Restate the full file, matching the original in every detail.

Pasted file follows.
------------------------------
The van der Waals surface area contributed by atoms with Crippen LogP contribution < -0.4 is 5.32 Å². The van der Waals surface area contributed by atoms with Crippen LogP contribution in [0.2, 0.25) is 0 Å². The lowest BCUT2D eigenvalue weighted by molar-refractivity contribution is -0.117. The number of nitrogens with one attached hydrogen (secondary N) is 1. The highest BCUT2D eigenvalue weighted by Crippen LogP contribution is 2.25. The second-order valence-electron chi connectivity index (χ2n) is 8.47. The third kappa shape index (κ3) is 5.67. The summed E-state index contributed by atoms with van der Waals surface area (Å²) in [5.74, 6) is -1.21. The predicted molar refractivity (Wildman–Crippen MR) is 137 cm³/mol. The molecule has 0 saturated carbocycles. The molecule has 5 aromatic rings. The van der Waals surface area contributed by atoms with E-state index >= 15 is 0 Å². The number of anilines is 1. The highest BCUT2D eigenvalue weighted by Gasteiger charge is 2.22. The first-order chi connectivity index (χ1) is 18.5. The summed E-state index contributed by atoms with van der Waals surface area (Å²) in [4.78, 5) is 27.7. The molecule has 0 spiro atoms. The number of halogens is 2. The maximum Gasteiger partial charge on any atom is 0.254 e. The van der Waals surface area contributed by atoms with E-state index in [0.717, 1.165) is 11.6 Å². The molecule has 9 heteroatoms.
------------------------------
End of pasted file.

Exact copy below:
The van der Waals surface area contributed by atoms with Crippen LogP contribution < -0.4 is 5.32 Å². The van der Waals surface area contributed by atoms with Crippen LogP contribution in [0.2, 0.25) is 0 Å². The lowest BCUT2D eigenvalue weighted by molar-refractivity contribution is -0.117. The number of nitrogens with one attached hydrogen (secondary N) is 1. The highest BCUT2D eigenvalue weighted by Crippen LogP contribution is 2.25. The second-order valence-electron chi connectivity index (χ2n) is 8.47. The third kappa shape index (κ3) is 5.67. The summed E-state index contributed by atoms with van der Waals surface area (Å²) in [5.74, 6) is -1.21. The predicted molar refractivity (Wildman–Crippen MR) is 137 cm³/mol. The molecule has 0 saturated carbocycles. The molecule has 5 aromatic rings. The van der Waals surface area contributed by atoms with E-state index >= 15 is 0 Å². The number of anilines is 1. The highest BCUT2D eigenvalue weighted by Gasteiger charge is 2.22. The first-order chi connectivity index (χ1) is 18.5. The summed E-state index contributed by atoms with van der Waals surface area (Å²) in [4.78, 5) is 27.7. The molecule has 0 spiro atoms. The number of halogens is 2. The maximum Gasteiger partial charge on any atom is 0.254 e. The van der Waals surface area contributed by atoms with E-state index in [0.717, 1.165) is 11.6 Å². The molecule has 9 heteroatoms.